I’ve often wondered where predatory publishers get our email addresses. Do bots troll medical journals behind paywalls to harvest email addresses from the Corresponding Author section of papers? PubMed used to include email addresses of corresponding authors in online abstracts, but the National Center for Biotechnology Information wised up and has not done that in years. To elude bots, I tried submitting manuscripts with the tell-tale “@” symbol spelled out as “AT”, but it didn’t seem to help. I suppose academics’ email addresses are like ill-advised text messages or nude photos: Once it’s out there, it’s always out there.

Some of the spam emails are good for a laugh. I recently received an email from a journal requesting my “delighted contribution” for a special issue on Farber disease, a rare lysosomal storage disease about which I’ve never published anything remotely relevant. Presumably I received this invitation only because I work at Dana-Farber Cancer Institute. I wonder what the symptoms of Dana-Farber disease might be. Developmental delay in academic promotions? (Promotion is so hard to achieve around here that we joke – uncomfortably – about Instructor Emeritus status.) Expensive parking? Or, more likely, an overwhelming sense of inadequacy in the presence of numerous brilliant local colleagues?

Every publication can bring an onslaught of odd invitations. A review article in which I briefly mentioned the marrow microenvironment “seed-versus-soil” debate unexpectedly led to dozens of come-ons from open-access agricultural journals. Invitations from food-safety journals quickly followed my Leukemia Research paper that mentioned the connection between clonality and banana cultivars. And a historical article I wrote 15 years ago about the origin of Congo red staining for amyloid earned me an invitation to several faux conferences on African policy; as a hematologist I would have felt qualified to speak only on the problem of blood diamonds. One wonders what sort of mayonnaise-related spam I would be receiving if I were still at Mayo Clinic.

A new trend in emails is to include “ACTION NEEDED” in the subject line. While this all-caps imperative is eye-catching and momentarily delays my reflex reach for the delete key, it usually turns out that the ACTION that is NEEDED is not mine.

When my institution’s new medical oncology department chair, Benjamin Ebert, MD, PhD, started his role earlier this year, one of his first acts was to consolidate many departmental email blasts into a weekly omnibus newsletter. I had thought highly of Ben before, but my esteem for him skyrocketed when he took a swing at the email monster. That is the sort of leadership we can all believe in!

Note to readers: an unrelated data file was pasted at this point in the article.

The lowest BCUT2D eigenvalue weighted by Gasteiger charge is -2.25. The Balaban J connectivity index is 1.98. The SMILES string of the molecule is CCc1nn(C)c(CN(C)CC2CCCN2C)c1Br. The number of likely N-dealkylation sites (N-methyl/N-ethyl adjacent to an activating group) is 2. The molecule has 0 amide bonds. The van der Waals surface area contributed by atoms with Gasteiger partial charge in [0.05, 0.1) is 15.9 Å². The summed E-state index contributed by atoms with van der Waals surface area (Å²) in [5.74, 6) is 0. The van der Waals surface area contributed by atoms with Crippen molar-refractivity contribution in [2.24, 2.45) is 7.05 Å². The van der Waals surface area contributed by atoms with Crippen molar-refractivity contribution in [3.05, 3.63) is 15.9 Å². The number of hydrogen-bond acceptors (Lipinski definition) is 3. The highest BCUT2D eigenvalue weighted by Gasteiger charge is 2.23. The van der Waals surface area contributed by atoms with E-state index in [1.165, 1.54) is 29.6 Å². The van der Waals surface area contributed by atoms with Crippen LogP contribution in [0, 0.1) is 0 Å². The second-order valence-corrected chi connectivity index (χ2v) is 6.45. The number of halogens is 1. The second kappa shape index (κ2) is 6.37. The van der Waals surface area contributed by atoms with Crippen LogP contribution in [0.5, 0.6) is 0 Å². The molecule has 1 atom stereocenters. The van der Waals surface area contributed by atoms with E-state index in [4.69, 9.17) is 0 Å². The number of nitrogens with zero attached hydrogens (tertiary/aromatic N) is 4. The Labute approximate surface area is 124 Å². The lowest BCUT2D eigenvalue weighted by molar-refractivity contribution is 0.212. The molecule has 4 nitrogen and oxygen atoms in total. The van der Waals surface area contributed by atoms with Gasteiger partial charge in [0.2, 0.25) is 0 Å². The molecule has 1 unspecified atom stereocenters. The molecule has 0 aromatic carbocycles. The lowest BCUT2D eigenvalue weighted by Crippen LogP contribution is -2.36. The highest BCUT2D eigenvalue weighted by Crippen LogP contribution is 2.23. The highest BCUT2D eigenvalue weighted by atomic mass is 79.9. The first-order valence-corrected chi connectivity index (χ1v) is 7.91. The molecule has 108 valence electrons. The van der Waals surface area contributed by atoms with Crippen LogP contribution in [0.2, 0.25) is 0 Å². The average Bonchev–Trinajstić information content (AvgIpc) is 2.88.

Edward Creagan, MD, an oncologist in Minnesota who focuses on time use and productivity, advocates opening email only three times a day: late morning, early afternoon, late afternoon. His advice is sound; I wish I could heed it. He’s right, of course: When I lived in England, the most productive hours were in the morning, mostly because America hadn’t woken up and started sending emails yet. Now, if I don’t answer a patient-scheduling query or request for lab-order clarification, I know I’ll be paged in 15 minutes, and I can type almost as quickly and more definitively than I talk – and I can copy more people who NEED to take ACTION.

I also am one of those people who can’t help glancing at my phone a dozen times in a dull conference. Part of that is due to a mild case of attention deficit hyperactivity disorder, but I also love the (admittedly artificial) purity of an empty inbox. I sometimes glimpse screens of colleagues who have 8,352 unread emails, and I simply don’t know how they tolerate it. To me, such messaging chaos would be like living in a “Dexter” murder scene that hadn’t been tidied up after forensics finished.

Occasionally, opening email is highly rewarding. An email from an old friend or a manuscript acceptance from a journal triggers a brief microburst of happiness, a little flash of dopamine deep in the medial forebrain. The variable-payout randomness of joyful emails makes checking as addictive as pulling a slot machine arm.

Contract research organizations (CROs) are the primary source of another class of unpleasant email: the kind that makes no sense, regardless of how many times you read it. In fact, just as I started writing this essay, I received the cryptic message, “CTSU api app would like you to join the Study 10104 on iMedidata.”